In an era when racial differences are celebrated and gender preferences embraced, there is a notable holdout in the way the fashion industry looks at their customers. Body size continues to be a tricky topic for brands who conceive and cut their clothes for tall women wearing small digits. The issue is not only that sizing rarely runs above a 10 for many luxury labels, it’s also that each size up essentially assumes a symmetrically proportionate growth pattern—an equal expansion at the hips, chest, and height—when the reality, we all know, is quite different: A 5’3” woman wearing a size 8 is going to fill a dress in a way that is very different from someone who is 5’10”.
Fashion industry veteran Jill Wenger figured it was about time someone tackled this glaring design oversight. So when she launched her label Roucha in 2017, her very first task was to create an innovative sizing system that accommodates multiple shapes and varying dimensions—something that more closely resembles the true diversity of women’s bodies. Without a roadmap to follow, she drew on her experience of owning luxury boutiques. “I spent 15 years working with women in the fitting rooms of my stores,” she says. “The average customer was size 10 to 14. Where could they shop? No one was serving their needs. I understood—I am a size 14. My experience with those fitting rooms guided my decisions.”
After considering several approaches, Wenger settled on a sizing chart that borrows from hosiery. “It’s really satisfying to look on the back of the pantyhose package and see exactly which pair will fit you,” she says. A full body chart proved more complicated than just legs, of course, and the designer altered her system three times in first 60 days based on women coming into the studio, trying on samples, and giving her feedback. Finally, she settled on a formula that works. “Every style we develop is fit on at least three women, all Roucha size C, but with varied heights and figures,” she explains. “Then we fit three other sizes. It’s a time-consuming process, but our core focus is ensuring each style fits comfortably and drapes well on a variety of women.”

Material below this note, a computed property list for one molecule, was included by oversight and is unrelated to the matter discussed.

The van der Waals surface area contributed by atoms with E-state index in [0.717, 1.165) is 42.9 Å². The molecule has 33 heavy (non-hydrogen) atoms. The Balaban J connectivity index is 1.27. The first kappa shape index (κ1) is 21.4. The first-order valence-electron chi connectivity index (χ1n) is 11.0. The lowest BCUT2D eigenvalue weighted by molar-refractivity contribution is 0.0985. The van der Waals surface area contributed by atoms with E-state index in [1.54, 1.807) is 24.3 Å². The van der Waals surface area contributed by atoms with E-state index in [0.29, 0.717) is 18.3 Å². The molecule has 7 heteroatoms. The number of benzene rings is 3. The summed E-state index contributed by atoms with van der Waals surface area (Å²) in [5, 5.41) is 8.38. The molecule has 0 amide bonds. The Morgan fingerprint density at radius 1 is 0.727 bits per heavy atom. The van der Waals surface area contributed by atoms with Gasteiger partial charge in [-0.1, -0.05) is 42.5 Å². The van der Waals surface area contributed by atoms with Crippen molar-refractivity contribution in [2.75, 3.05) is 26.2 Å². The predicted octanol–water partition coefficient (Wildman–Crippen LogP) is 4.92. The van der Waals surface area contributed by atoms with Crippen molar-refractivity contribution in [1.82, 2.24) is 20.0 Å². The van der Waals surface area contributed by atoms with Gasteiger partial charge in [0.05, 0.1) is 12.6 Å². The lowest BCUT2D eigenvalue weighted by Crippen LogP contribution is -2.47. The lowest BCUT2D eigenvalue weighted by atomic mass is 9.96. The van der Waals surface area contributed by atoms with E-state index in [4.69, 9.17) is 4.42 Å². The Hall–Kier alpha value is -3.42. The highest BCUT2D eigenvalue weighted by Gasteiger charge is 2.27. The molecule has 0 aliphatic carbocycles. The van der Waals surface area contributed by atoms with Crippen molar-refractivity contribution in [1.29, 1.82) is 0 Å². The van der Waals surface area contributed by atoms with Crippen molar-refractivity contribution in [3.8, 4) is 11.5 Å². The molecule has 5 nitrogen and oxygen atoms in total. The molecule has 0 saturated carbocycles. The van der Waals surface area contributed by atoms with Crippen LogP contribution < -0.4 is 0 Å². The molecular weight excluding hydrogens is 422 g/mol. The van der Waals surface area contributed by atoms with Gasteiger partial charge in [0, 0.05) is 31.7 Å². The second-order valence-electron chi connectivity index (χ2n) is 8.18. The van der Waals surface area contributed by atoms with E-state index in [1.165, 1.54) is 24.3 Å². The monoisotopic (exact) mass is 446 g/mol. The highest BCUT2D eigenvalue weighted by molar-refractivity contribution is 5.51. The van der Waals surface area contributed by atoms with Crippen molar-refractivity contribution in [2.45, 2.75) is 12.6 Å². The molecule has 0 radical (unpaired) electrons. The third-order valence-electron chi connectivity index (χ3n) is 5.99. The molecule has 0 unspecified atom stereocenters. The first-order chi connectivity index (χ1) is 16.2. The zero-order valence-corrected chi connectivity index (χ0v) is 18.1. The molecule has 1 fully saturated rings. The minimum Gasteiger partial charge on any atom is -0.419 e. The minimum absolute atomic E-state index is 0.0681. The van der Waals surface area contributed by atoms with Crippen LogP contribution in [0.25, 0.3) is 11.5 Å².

Wenger’s versatile designs lean towards modern and minimal with a hint of street, and she has a definite archetype in mind when she designs: A self-assured, creative, intellectual woman who is empowered to live as she chooses. “It’s the woman who wants style without stress,” says Wenger, who emphasizes earthy colors, fluid cuts, and vertical stripes in her fall collection. “It’s about slouchy, oversized pants with a high crewneck sweater—cleanliness paired with something tactile, clothes that are easy to put on and go.”
Despite voyaging into waters that have not always been successful for high-fashion brands in the past, Wenger is unwavering in her belief in the concept. Part of that stems from a been-there-done-that attitude: With a resume of successful fashion ventures, she needed a new challenge. “If I was going to stay in the fashion business, I needed it to be more meaningful,” she says. “Fashion is run by mostly men, designing for mostly women. But how can fashion serve women if it doesn’t fit the vast majority of us? I thought, we can do better. We need a shift away from designing for muses or ideals and a shift toward a realistic understanding of women’s bodies. Redefining aspirational clothing as being more expressive, more comfortable, more unique—not just smaller, taller, more expensive.”
Wenger credits Phebe Philo and Stella McCartney for blazing new trails in this regard, as well as Eileen Fischer and Rei Kawakubo. “Armani was ahead of his time, but really its been the last 15 years—Stella and a few others—who changed the conversation from not just how you look but how you feel in your clothes,” she says.
Roucha, she believes, is the next evolution of this paradigm shift. “Today, we have clothes that can truly be vehicles of self-expression for women,” she says. “Now we need to make it work in a way that fits a luxury category—not just adding a bunch of lycra so it stretches for larger bodies. That’s not style. It’s clothes, but not fashion.”
Changing a conversation with roots in more than a century of design principles doesn’t happen overnight. But Wenger is plenty motivated to continue trumpeting her cause. “I have women emailing me and saying, ‘I haven’t been able to wear pants for a decade—thank you for finally giving me choices’ and that gets me so excited,” she says. “All women are equal and deserve to be treated as equal, whatever their size. It’s about making women feel included.”